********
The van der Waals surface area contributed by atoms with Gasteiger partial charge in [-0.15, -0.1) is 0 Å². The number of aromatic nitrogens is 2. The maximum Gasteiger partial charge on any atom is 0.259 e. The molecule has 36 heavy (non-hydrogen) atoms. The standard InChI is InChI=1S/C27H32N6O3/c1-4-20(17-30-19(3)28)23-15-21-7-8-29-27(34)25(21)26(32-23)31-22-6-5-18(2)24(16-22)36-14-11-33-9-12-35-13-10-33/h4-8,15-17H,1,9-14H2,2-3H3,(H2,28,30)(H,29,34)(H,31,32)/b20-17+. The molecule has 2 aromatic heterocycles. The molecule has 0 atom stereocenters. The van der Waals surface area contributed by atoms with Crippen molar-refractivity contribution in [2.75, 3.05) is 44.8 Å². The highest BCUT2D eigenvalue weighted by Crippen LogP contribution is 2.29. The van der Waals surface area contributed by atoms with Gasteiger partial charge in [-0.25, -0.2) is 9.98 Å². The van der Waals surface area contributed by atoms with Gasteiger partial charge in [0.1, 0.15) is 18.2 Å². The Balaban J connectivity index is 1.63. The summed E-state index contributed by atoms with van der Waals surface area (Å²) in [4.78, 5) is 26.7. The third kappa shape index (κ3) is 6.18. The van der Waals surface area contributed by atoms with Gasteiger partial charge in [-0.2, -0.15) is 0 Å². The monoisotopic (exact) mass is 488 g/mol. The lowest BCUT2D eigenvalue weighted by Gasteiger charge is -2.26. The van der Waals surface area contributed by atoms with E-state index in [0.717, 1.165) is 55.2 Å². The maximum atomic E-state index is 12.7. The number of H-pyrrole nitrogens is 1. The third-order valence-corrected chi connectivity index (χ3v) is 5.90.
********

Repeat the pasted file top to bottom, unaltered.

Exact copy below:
The van der Waals surface area contributed by atoms with Gasteiger partial charge in [-0.15, -0.1) is 0 Å². The number of aromatic nitrogens is 2. The maximum Gasteiger partial charge on any atom is 0.259 e. The molecule has 36 heavy (non-hydrogen) atoms. The standard InChI is InChI=1S/C27H32N6O3/c1-4-20(17-30-19(3)28)23-15-21-7-8-29-27(34)25(21)26(32-23)31-22-6-5-18(2)24(16-22)36-14-11-33-9-12-35-13-10-33/h4-8,15-17H,1,9-14H2,2-3H3,(H2,28,30)(H,29,34)(H,31,32)/b20-17+. The molecule has 2 aromatic heterocycles. The molecule has 0 atom stereocenters. The van der Waals surface area contributed by atoms with Crippen molar-refractivity contribution in [2.75, 3.05) is 44.8 Å². The highest BCUT2D eigenvalue weighted by Crippen LogP contribution is 2.29. The van der Waals surface area contributed by atoms with Gasteiger partial charge in [-0.25, -0.2) is 9.98 Å². The van der Waals surface area contributed by atoms with Gasteiger partial charge in [0.1, 0.15) is 18.2 Å². The Balaban J connectivity index is 1.63. The summed E-state index contributed by atoms with van der Waals surface area (Å²) in [4.78, 5) is 26.7. The third kappa shape index (κ3) is 6.18. The van der Waals surface area contributed by atoms with Gasteiger partial charge in [-0.2, -0.15) is 0 Å². The monoisotopic (exact) mass is 488 g/mol. The lowest BCUT2D eigenvalue weighted by Gasteiger charge is -2.26. The van der Waals surface area contributed by atoms with E-state index in [0.717, 1.165) is 55.2 Å². The maximum atomic E-state index is 12.7. The number of H-pyrrole nitrogens is 1. The third-order valence-corrected chi connectivity index (χ3v) is 5.90.